According to new research at Washington University School of Medicine in St. Louis, a substance shown to counteract aspects of aging in healthy mice was proven to increase glucose uptake in humans in a small clinical trial.
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These clinical studies looked into postmenopausal women with prediabetes who were treated with NMN (nicotinamide mononucleotide). The NMN treatment improved the ability of insulin to increase glucose uptake in skeletal muscle that is often impaired in people with obesity, prediabetes or Type 2 diabetes. Findings were reported in the journal Science and was the first to discuss the metabolic effects of NMN administration in humans.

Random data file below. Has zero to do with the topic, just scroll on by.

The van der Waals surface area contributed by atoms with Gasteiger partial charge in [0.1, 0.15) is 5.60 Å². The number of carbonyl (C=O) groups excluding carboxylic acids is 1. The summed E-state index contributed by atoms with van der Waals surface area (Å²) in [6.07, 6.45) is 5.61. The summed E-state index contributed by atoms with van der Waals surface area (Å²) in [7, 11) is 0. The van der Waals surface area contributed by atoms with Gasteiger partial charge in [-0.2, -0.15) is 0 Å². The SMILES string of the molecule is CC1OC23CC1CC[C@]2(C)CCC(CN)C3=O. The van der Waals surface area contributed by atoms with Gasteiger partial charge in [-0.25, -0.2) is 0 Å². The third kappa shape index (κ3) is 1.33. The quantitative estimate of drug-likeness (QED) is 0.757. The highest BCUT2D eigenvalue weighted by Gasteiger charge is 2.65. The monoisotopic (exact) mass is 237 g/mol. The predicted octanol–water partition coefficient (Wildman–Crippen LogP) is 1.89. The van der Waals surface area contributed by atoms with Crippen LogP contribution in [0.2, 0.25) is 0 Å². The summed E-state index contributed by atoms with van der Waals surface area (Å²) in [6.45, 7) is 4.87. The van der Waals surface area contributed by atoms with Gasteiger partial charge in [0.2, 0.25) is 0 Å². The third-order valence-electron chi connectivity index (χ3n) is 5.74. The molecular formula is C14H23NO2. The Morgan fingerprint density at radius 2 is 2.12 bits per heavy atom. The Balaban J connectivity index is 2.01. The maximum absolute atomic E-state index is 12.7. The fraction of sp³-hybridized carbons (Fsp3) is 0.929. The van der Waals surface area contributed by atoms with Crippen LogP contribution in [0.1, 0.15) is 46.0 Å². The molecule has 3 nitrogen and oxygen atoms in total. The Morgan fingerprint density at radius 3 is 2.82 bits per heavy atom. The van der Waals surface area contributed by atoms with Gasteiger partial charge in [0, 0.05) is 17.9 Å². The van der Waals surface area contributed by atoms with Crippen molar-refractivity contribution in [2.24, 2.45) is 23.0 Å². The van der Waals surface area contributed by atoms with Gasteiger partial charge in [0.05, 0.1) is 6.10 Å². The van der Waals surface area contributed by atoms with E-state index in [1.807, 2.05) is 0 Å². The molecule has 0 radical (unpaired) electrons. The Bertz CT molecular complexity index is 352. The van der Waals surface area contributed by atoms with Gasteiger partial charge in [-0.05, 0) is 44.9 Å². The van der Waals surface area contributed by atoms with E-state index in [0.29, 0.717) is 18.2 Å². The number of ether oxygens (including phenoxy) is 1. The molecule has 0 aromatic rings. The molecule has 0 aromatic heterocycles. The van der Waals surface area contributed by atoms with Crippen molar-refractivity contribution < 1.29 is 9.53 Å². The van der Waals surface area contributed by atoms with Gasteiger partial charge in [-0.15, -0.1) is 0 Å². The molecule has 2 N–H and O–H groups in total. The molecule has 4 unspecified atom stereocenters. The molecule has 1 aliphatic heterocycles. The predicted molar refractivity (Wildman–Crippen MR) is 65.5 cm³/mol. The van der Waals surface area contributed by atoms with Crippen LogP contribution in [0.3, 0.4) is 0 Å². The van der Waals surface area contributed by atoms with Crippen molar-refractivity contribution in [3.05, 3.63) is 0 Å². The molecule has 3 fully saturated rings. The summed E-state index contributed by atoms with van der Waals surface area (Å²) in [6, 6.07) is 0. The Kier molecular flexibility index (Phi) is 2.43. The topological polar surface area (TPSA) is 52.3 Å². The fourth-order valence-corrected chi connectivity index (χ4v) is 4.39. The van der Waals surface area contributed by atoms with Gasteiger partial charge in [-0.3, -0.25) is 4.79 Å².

"Although our study shows a beneficial effect of NMN in skeletal muscle, it is premature to make any clinical recommendations based on the results from our study," said senior investigator Samuel Klein, MD, the William H. Danforth Professor of Medicine and Nutritional Science and director of the Center for Human Nutrition. "Normally, when a treatment improves insulin sensitivity in skeletal muscle, as is observed with weight loss or some diabetes medications, there also are related improvements in other markers of metabolic health, which we did not detect in our study participants."
Source: Science Daily